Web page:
Sold or otherwise voluntarily transferred – A member can do more than selling their membership, they could try to give it away or place it in a trust transfer their ownership to a spouse or a child or someone else without selling it (to settle a debt). You want to make sure to generally cover the different possibilities available.
Other than to Selling Member’s individual retirement account or a legal entity created to hold interests in the company – Though there could be other exceptions (e.g. if you will allow transfers to a trust for estate planning purposes), these are the common exceptions to a voluntary transfer.
That is solely owned by the Selling Member – You want to make sure that the Selling Member does not attempt to subvert the requirements of the buy-sell agreement by transferring their interests to an entity and selling interests to the entity. The entity exception should be to give your owners options to cover their own liabilities, but not as a way to subvert the requirements of the buy-sell agreement. If you do not restrict this, you have no way of restricting the entity once it is created.
The Company and the Members – Make sure each member individually has a right to make the purchase, but also that the company can opt to purchase the membership interests. This leaves more options to those who will remain in the company of using company money if it is available or personal money to purchase the shares. This can also help to control issues of dilution that could come up by one member making the purchase but not the others.
Right of first refusal – You are trying to make sure you have some say in who holds ownership, but you are not trying to restrict your other partners ability to make money. If someone wants out, you do not really want to force them to stay in. This right of first refusal gives you the ability to choose whether or not the proposed buyer is a good fit for your company or if you would rather buy-out the member who is ready to leave and keep the company dynamic otherwise unchanged.
Purchase on the terms set forth in this section – The paragraphs that follow in this section will go on to describe how the Right of First Refusal is exercised and how the purchase price is determined. After all, what is the point of a Right of First Refusal if you do not also have a discounted price? This helps the members know where they stand and also keeps the Selling Member in check because he knows that the selling price is set at a certain price no matter what amount he can get a potential buyer to offer. This section will also describe how the members would be required to pay the purchase price. Typically, some type of financing is permitted to make the exercise of the Right of First Refusal feasible. If there is no financing option, and the members cannot afford to exercise the Right of First Refusal, there is no benefit of the restrictions in the first place.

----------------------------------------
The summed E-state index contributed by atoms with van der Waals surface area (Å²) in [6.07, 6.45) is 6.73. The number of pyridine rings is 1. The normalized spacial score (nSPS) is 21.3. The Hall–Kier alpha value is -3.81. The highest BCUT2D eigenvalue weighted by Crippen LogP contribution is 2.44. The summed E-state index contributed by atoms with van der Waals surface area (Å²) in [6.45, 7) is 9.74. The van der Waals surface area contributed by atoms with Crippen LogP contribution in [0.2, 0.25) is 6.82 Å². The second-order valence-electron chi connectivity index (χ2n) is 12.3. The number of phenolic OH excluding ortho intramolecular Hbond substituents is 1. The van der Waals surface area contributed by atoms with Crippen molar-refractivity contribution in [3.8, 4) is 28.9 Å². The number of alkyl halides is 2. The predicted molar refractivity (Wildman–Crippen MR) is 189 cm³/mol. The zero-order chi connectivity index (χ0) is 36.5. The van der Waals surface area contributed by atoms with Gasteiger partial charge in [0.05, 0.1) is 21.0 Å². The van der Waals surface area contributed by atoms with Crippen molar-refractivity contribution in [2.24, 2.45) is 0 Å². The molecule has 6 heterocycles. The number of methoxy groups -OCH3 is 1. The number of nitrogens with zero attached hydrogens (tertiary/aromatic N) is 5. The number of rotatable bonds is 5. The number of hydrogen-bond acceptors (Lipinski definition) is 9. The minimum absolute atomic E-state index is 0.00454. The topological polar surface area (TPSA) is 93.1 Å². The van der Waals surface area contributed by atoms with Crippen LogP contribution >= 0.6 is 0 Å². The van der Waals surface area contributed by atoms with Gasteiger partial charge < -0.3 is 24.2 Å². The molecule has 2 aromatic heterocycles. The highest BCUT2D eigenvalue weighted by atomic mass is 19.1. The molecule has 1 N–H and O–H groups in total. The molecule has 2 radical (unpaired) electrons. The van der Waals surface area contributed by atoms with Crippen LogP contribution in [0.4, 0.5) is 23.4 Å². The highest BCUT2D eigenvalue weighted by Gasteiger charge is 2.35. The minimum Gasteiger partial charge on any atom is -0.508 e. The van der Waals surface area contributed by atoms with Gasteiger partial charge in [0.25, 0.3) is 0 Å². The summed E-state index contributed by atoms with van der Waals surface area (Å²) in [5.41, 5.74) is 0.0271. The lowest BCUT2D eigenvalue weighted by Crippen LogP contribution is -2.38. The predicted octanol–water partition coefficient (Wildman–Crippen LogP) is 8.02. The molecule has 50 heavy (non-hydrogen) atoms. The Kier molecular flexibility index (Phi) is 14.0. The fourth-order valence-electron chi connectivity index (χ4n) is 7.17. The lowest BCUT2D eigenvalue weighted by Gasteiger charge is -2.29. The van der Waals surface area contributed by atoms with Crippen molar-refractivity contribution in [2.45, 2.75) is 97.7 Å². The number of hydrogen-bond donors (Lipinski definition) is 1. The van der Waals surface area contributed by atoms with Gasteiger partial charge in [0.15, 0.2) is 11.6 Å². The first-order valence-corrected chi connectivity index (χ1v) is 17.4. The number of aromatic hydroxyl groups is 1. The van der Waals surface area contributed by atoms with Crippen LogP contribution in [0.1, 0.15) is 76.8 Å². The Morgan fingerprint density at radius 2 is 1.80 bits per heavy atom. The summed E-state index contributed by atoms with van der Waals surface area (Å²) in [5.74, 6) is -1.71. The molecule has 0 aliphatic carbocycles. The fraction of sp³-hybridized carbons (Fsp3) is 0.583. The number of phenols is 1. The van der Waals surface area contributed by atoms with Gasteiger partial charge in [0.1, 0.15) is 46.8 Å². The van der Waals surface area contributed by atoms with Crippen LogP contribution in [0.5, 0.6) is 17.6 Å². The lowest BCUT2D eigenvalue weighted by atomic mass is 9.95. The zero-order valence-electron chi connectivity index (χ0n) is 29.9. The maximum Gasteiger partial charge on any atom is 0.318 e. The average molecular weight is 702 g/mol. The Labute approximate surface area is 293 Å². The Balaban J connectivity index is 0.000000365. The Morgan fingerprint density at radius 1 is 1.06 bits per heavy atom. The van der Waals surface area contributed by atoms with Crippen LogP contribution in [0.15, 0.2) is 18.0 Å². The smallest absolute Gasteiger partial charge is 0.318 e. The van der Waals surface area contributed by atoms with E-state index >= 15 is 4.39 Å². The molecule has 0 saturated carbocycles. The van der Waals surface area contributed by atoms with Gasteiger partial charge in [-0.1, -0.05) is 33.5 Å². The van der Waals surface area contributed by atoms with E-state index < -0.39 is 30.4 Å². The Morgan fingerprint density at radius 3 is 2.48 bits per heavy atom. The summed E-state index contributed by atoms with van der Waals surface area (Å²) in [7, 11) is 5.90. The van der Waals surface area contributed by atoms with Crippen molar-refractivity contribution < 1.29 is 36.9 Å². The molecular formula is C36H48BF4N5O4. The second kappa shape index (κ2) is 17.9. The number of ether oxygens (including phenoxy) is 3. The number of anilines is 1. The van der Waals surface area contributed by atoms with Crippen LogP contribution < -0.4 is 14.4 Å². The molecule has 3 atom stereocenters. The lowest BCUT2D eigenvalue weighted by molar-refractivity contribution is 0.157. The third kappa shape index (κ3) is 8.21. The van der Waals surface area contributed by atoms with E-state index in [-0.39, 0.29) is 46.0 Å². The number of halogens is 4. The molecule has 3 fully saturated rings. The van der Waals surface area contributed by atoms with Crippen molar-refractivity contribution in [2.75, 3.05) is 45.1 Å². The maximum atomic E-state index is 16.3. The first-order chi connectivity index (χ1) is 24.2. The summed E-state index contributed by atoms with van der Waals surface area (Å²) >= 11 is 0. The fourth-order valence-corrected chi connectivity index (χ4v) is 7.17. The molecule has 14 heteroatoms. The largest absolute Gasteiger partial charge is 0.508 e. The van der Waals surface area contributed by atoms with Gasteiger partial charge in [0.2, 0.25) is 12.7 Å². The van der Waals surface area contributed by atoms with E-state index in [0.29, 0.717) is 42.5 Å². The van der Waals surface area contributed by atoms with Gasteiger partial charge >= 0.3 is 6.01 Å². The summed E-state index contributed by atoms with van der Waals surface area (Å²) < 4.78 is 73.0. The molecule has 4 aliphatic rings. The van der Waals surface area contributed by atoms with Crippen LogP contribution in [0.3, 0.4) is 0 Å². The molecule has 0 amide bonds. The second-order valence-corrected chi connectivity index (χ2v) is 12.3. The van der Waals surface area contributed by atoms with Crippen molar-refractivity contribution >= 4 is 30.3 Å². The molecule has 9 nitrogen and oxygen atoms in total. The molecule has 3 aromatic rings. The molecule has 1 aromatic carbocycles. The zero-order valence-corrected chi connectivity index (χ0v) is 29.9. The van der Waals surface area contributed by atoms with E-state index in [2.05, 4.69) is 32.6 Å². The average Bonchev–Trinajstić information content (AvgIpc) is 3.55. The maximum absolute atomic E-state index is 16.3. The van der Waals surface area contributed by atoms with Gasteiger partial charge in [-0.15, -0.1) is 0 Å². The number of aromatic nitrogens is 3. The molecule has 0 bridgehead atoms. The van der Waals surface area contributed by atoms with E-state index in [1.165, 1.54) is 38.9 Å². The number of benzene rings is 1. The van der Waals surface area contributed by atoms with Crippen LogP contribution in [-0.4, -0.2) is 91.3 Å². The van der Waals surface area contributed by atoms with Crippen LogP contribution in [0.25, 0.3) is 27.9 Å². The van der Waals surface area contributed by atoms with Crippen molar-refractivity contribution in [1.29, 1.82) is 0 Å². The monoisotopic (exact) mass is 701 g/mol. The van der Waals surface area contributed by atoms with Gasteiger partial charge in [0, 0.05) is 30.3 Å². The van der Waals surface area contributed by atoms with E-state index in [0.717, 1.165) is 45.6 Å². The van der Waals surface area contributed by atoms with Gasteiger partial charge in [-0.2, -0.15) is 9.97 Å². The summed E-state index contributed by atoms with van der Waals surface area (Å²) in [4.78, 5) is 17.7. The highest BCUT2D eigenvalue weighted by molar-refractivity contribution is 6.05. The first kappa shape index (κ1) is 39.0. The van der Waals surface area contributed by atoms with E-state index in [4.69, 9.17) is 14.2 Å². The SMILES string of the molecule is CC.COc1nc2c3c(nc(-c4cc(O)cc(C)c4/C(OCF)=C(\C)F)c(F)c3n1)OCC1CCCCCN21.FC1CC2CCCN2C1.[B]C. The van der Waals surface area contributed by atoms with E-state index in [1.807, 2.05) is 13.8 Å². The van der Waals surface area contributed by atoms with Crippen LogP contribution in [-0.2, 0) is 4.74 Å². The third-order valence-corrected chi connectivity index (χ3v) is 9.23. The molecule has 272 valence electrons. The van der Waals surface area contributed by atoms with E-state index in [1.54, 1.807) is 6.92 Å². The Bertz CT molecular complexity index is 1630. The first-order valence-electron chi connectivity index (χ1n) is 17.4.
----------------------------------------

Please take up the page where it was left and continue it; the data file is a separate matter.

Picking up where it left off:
This is how you set up the restrictions on voluntary transfer in your business. In an LLC, the restrictions on transfer are sections of the operating agreement instead of a separate agreement. In a Corporation, the buy-sell agreement is a separate agreement between the Shareholders. The reason for this is that the Operating Agreement is an agreement between the Members about how the company will operate, but the Bylaws of a Corporation are instructions on how the company is governed and do not represent an agreement between the shareholders, so it requires a separate agreement.
I will talk to you next week, unless you talk to me first 😉
P.S. Are you interested in learning more about how to draft contracts like this? Does this type of explanation make sense? Would you be more interested in a webinar? A video series? An E-Course? I would love to know your thoughts. I want to help you protect your business, but I can only help if you let me know what would work best for you. Just hit reply and let me know!